NATO's biggest undersea rescue drill hosted by Turkey kicks off in Aegean

ANADOLU AGENCY
MUĞLA, Turkey
Published 29.05.2019 14:22
emDHA Photo/em
DHA Photo

The NATO alliance's biggest-ever national undersea search and rescue exercise is now taking place in the Turkish Aegean, a top Turkish officer said on Wednesday.

"The KURTARAN-19 military exercise is the largest national undersea search and rescue exercise ever performed across NATO," Col. Niyazi Uğur, a rescue and submarine commander, told a briefing on Wednesday.

Armed forces from Turkey and 18 other countries, plus an observer organization, are taking part in the exercise, which started Wednesday at the Aksaz Naval Base on the coast of Aegean in southwestern Muğla region.

Uğur stated that KURTARAN-19 is a staff rescue exercise in an actual submarine under the control of the Northern Territorial Waters Command as planned by the Turkish Naval Forces Command.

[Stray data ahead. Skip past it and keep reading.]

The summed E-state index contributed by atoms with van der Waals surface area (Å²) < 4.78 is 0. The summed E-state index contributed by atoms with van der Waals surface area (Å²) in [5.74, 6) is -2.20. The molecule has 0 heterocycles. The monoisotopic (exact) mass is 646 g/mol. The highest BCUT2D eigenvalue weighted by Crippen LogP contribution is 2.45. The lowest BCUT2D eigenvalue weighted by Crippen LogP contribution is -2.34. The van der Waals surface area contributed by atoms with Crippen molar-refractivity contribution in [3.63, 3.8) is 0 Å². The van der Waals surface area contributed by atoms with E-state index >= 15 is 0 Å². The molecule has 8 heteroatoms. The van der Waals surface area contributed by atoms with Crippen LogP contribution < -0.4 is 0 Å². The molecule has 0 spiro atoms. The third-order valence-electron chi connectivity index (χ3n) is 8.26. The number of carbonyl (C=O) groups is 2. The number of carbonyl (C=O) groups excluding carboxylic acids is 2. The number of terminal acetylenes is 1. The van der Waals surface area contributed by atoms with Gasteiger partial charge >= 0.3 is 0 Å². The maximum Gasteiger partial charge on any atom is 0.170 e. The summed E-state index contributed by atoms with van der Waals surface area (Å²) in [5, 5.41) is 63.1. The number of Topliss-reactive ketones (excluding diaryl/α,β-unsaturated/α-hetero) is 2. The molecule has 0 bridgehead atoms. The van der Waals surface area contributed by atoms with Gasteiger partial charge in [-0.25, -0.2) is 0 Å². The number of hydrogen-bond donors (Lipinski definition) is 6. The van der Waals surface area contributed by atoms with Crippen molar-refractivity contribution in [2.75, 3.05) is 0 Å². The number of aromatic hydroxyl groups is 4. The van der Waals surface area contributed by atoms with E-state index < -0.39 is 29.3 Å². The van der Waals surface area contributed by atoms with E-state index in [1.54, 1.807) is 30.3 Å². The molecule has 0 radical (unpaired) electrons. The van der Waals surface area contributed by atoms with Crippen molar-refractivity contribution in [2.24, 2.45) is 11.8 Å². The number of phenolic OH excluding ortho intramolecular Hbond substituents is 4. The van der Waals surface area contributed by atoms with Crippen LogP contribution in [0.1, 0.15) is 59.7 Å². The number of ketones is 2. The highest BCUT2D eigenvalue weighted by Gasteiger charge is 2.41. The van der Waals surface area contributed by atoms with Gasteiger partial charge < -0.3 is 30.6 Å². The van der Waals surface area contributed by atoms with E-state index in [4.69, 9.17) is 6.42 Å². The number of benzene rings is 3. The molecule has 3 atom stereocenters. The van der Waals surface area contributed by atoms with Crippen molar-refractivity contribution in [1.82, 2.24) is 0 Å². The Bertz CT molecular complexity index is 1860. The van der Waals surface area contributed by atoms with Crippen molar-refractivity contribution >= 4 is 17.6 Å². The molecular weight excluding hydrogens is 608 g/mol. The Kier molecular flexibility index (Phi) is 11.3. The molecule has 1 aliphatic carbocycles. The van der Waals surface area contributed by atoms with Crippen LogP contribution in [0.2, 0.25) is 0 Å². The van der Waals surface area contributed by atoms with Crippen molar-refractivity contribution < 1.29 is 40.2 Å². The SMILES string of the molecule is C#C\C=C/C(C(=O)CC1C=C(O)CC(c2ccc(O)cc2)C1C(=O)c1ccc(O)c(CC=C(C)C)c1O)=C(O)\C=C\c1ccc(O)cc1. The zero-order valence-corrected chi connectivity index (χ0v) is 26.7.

"In the exercise, the aim is to transfer rescue elements from the countries where they are stationed by air and sea to the accident area in the most efficient way," said Uğur.

The exercise is meant to "develop methods for joint rescue operations in the future for the recovery of submarine personnel of NATO and non-NATO countries, as well as introducing current rescue systems and opportunities," he added.

In addition to Turkey, other participating countries are the U.S., Azerbaijan, Bangladesh, Brazil, Bulgaria, Algeria, France, Georgia, Italy, Canada, Qatar, Kuwait, Lebanon, Malaysia, Pakistan, Portugal, Romania and Greece.

The International Submarine Escape and Rescue Liaison Office (ISMERLO) is observing the exercise.

Uğur also said the exercise is being carried out with six ships, three submarines, six coast guard boats, two planes, two helicopters, 21 search and rescue personnel, 12 rescue paratroopers, 21 submarine evacuation and rescue personnel, and three foreign divers.

According to the drill scenario, paratrooper search and rescue team were airdropped and pulled the victims out of the water, who were then transferred to the TCG Alemdar, the submarine rescue mother ship of the Turkish Navy.

Share on Facebook Share on Twitter